Rebuilding homes in Ukraine

Julie Lawson

Ukraine is actively preparing for its own recovery, and has even established a Housing Policy working group as part of it, which is now active drafting which steps to take. What and how can ENHR as an organization and its members contribute to rebuilding homes in Ukraine? This article is an attempt to find an answer.

The consequences of Russian military aggression on Ukraine has led to considerable loss of life and the devastation of many homes, livelihoods, services and infrastructure. Millions of civilians have been displaced. Most people want to return but they cannot, as this requires having safe, secure and adequate home and neighbourhood to return to. Realizing these housing conditions will also underpin Ukraine’s economic recovery. Despite the ongoing conflict, Ukraine is already making plans for its post-war recovery. The UN, European Commission, national and local governments, as well as international financial institutions and housing providers, such as the EIB and Housing Europe, are getting ready to assist. Housing and urban researchers have a vital role to play informing the recovery plan process.

Russia’s war on Ukraine has greatly affected civilian access to safe, adequate, affordable, and sustainable housing. Damage to residential buildings represents by far the largest cost in the overall repair bill so far. By the end of March 2022, 35,000 thousand square meters of housing had been destroyed, representing the largest share (36%) of material damage, alongside roads, schools, hospitals, cultural centres, public transport, shopping centres, parks and playgrounds, based on reported survey responses (KSE, 2022).

Among those directly impacted are Ukrainian housing researchers – they too have lost their homes, been separated from family, and face a highly precarious situation with both homes and work. Despite this, many valiantly continue to report on housing conditions and actively contribute to research and policy making for a better future. EU research funds have also been provided to assist Ukrainian researchers, which is promising. ENHR researchers can also play a useful role – by understanding the context, reflecting on past reconstruction efforts, linking with Ukrainian colleagues and working collaboratively.

There are already efforts taking place between Ukrainian and international researchers as we write this. For example, the social policy think-tank CEDOS has launched an online discussion ‘Re.Housing for Ukraine’ on future housing policy inviting input from across the world. They hope this will inform the Ministry of Regions strategy towards the reconstruction of homes and neighbourhoods across the country.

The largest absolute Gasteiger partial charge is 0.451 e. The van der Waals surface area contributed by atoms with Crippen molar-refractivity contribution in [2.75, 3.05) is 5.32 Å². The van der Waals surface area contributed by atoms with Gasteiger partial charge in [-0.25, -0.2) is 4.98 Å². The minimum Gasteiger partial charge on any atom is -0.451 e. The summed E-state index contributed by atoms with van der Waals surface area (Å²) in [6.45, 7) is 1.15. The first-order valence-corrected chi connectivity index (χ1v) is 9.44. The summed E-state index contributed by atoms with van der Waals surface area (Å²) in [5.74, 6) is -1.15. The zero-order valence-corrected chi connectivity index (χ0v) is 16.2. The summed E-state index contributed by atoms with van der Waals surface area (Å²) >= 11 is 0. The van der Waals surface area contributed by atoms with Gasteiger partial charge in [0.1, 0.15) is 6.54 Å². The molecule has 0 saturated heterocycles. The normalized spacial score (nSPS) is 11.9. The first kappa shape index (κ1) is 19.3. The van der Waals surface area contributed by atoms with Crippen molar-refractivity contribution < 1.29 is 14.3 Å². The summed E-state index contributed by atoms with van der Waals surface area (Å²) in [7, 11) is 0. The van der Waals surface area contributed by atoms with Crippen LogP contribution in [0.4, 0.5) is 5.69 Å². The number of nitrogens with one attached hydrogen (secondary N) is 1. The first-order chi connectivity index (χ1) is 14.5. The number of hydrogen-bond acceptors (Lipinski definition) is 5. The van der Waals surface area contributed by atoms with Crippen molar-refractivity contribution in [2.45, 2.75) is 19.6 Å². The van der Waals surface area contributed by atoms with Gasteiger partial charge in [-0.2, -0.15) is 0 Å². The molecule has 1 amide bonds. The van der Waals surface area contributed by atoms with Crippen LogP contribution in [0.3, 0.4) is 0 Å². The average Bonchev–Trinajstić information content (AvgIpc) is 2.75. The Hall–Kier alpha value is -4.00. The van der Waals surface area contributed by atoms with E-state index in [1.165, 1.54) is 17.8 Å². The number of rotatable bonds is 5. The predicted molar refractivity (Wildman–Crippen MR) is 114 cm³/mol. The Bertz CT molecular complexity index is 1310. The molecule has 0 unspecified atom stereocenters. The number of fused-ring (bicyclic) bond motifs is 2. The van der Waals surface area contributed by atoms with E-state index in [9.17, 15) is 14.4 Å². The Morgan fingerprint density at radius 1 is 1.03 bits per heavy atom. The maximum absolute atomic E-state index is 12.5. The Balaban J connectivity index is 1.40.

We know that housing conditions were not ideal before the recent devastation. Research evidence demonstrates serious energy inefficiency, as well as overcrowding, and housing unaffordability. Many Ukrainians would like to see better housing conditions and they see an important role for good government in achieving this (UNECE, 2013; Bobrova et al., 2022; Liasheva, 2019; Lomonosova and Fedoriv, 2019; Durmanov, 2004). While housing policy had been progressing, much more purposeful and determined steps will now be required for this to be realized.

Wartime conditions have highlighted the importance
of housing and rental market reform

Since extensive privatization in the 1990s, most homes are individually owned flats in multi-owner buildings. There is an absence of public interest actors in the housing provision system, and lengthy waiting lists remain for scarce remaining public housing. Multi-owned buildings have proven difficult to maintain and renew, despite UNDP efforts to support Homeowner Associations. New more proactive approaches to housing promotion will be required to address now critical housing needs and housing conditions adequately, efficiently and affordably.

Wartime conditions have highlighted the importance of housing and rental market reform. Before the 2022 Russian war on Ukraine, several million people were already registered as being internally displaced (IPD) due to the 2014 invasion. It causes not only massive population movements, but the loss of safe adequate and affordable housing. Ukraine’s small unregulated rental market has not been able to respond adequately. Local experts in Kyiv and Lviv, report that limited capacity to control rents and protect tenants CEDOS (2022), has led to major rent increases and evictions. For example, in Lviv, rental prices increased by 72%, in Uzhhorod – by 46%, in Ivano-Frankivsk, Khmelnytsky and Lutsk – by 10-15%, in Chernivtsi – by 80%. (Liasheva, 2022).